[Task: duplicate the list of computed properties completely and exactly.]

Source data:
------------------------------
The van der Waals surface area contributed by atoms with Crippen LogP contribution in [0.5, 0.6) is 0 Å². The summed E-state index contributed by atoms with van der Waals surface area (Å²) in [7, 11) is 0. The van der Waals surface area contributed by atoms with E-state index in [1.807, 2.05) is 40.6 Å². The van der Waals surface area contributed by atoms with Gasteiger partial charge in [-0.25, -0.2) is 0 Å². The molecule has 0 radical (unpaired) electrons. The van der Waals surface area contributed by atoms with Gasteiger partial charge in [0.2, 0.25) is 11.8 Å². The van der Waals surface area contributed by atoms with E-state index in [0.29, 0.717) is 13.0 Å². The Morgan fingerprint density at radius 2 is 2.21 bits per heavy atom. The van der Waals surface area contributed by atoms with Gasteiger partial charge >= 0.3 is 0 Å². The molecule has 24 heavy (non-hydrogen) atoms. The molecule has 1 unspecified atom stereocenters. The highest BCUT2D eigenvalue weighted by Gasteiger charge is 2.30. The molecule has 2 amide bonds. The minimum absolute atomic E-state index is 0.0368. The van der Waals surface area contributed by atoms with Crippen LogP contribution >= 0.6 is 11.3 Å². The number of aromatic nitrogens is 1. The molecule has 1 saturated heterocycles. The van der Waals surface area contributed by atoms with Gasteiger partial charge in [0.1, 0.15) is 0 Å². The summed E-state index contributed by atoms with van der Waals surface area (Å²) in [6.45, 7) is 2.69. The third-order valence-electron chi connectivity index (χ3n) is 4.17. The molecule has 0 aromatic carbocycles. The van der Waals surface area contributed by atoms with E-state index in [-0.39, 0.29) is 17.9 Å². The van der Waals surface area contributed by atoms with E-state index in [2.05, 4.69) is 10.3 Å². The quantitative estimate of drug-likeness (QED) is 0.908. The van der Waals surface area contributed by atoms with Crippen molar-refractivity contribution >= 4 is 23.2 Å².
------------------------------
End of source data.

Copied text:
The van der Waals surface area contributed by atoms with Crippen LogP contribution in [0.5, 0.6) is 0 Å². The summed E-state index contributed by atoms with van der Waals surface area (Å²) in [7, 11) is 0. The van der Waals surface area contributed by atoms with E-state index in [1.807, 2.05) is 40.6 Å². The van der Waals surface area contributed by atoms with Gasteiger partial charge in [-0.25, -0.2) is 0 Å². The molecule has 0 radical (unpaired) electrons. The van der Waals surface area contributed by atoms with Gasteiger partial charge in [0.2, 0.25) is 11.8 Å². The van der Waals surface area contributed by atoms with E-state index in [0.29, 0.717) is 13.0 Å². The Morgan fingerprint density at radius 2 is 2.21 bits per heavy atom. The van der Waals surface area contributed by atoms with Gasteiger partial charge >= 0.3 is 0 Å². The molecule has 24 heavy (non-hydrogen) atoms. The molecule has 1 unspecified atom stereocenters. The highest BCUT2D eigenvalue weighted by Gasteiger charge is 2.30. The molecule has 2 amide bonds. The minimum absolute atomic E-state index is 0.0368. The van der Waals surface area contributed by atoms with Crippen LogP contribution >= 0.6 is 11.3 Å². The number of aromatic nitrogens is 1. The molecule has 1 saturated heterocycles. The van der Waals surface area contributed by atoms with Gasteiger partial charge in [0.1, 0.15) is 0 Å². The summed E-state index contributed by atoms with van der Waals surface area (Å²) in [6.45, 7) is 2.69. The third-order valence-electron chi connectivity index (χ3n) is 4.17. The molecule has 0 aromatic carbocycles. The van der Waals surface area contributed by atoms with E-state index in [-0.39, 0.29) is 17.9 Å². The van der Waals surface area contributed by atoms with E-state index in [2.05, 4.69) is 10.3 Å². The quantitative estimate of drug-likeness (QED) is 0.908. The van der Waals surface area contributed by atoms with Crippen molar-refractivity contribution >= 4 is 23.2 Å².